After almost three years of sustained interest in Countering Violent Extremism (CVE) research in Jordan, little has changed in the deep structures of governance. Much hope was placed on the national CVE strategy that was finalised in May 2017, which has not yet been made public nor endorsed by the government.
Many of the available research reports on radicalisation in Jordan are based on field research in 2015-2017, and focus on radicalisation drivers, types of fighters, the role of key actors in the radicalisation process and de-radicalisation efforts.
CVE research is based on quantitative surveys and qualitative tools like group discussions and interviews with target groups in local communities. Policy makers can play a more active role in this process, but there are challenges.
NGOs and research centres working on CVE implementation are usually not keen on involving the public sector for two reasons. First, government bureaucracy tends to challenge the implementation. If government bodies are involved as partners, then delays of several months are to be expected and budgeted for.
Second, the public sector adopts a defensive attitude when discussing its dysfunctionality. This hinders open discussion and innovation in the design of CVE initiatives. As a result, policy makers and public servants remain distant from observing first-hand the impact of their failures on the ground or from providing direct input into research findings.
Within Jordan, the role of the governmental CVE Unit, which was first part of the Ministry of Interior and was later moved to the Ministry of Culture, remains vague and weak. As a coordinating entity, its role is to facilitate cooperation between government bodies and the research community in Amman and elsewhere.
When joint discussions with government representatives do take place, they are too often the result of the researcher’s individual initiative and the enthusiasm of individual ministers to nominate representatives.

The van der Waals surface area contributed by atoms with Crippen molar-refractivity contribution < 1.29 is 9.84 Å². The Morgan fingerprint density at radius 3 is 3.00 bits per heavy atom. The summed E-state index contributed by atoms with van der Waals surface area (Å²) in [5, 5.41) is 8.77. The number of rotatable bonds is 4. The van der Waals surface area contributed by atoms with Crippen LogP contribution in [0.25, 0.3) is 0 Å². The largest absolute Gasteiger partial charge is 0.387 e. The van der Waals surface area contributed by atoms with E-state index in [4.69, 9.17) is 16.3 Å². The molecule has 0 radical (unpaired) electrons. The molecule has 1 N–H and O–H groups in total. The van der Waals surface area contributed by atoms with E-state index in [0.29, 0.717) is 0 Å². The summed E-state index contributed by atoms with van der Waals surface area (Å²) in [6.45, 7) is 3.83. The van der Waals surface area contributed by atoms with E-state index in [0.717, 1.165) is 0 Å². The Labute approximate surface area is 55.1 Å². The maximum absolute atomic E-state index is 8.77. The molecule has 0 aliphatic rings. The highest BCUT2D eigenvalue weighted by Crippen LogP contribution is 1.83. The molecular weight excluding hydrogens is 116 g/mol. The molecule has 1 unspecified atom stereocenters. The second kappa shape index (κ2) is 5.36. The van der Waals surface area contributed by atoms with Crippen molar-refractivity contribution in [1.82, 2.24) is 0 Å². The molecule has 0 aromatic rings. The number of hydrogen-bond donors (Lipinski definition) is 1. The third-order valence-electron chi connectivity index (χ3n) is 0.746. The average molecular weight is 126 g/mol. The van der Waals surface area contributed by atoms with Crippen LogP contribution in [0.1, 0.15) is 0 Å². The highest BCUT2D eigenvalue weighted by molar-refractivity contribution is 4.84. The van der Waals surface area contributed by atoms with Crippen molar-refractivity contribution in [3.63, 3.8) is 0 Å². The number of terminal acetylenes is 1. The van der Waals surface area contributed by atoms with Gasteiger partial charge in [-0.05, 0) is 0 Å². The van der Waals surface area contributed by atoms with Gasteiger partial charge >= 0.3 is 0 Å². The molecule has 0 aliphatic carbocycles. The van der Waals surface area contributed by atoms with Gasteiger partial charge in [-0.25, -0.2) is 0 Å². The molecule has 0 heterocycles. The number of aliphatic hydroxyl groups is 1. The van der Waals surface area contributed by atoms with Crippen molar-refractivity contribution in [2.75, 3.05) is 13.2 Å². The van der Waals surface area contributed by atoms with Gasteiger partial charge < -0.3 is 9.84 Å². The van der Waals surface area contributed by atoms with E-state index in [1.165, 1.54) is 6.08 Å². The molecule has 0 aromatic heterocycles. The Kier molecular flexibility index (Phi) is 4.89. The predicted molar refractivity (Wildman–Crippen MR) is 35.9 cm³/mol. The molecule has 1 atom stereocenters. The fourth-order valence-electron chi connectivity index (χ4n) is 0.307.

At the West Asia North Africa [WANA] Institute, we have successfully organised regular briefing meetings, yet a more coordinated partnership with monitoring and evaluation mechanisms is required to influence policy change within Jordan.
Time for an end to generic discussion.
Donors and local implementing agencies should invest in designing CVE programmes that nurture a trilateral partnership between government bodies, civil society actors, and research institutes. Three general elements should be born in mind.
One, CVE initiatives rely first and foremost on the efforts and dedication of qualified civil society actors. Two, they also require the trust and full engagement of government bodies that remain isolated and confined to Amman. Lastly, research institutes can provide the needed evidence base and transfer knowledge on successful initiatives from elsewhere.
New leadership of the CVE Unit is required to take on this role. It should work to improve the understanding of governmental institutions that the success of de-radicalisation efforts depends on their ability to rectify their current disengagement with local challenges. This month, Jordan is electing local councils as part of a new structure for decentralised and local governance in the Kingdom. A coordinated plan should also be put in place to actively involve these local councils that will emerge after the decentralisation elections of August this year in CVE research and initiatives.
The discussion on contextual push factors can no longer remain generic. The government and knowledge generators should equally take responsibility for the failure of evidence and policy to keep up with the pace of change and associated threat levels.
At the same time, research bodies and civil society actors should find creative ways to include the government in CVE policy making.
Simultaneously, the different ministries have to commit to a material level of cooperation if we are to successfully address our radicalisation challenges and meet returnees’ rehabilitation needs.
About the Author
Dr Neven Bondokji is a senior researcher at the WANA Institute. She is an expert in peace studies and conflict transformation with special emphasis on the nexus between Islam, violence, and peacebuilding.
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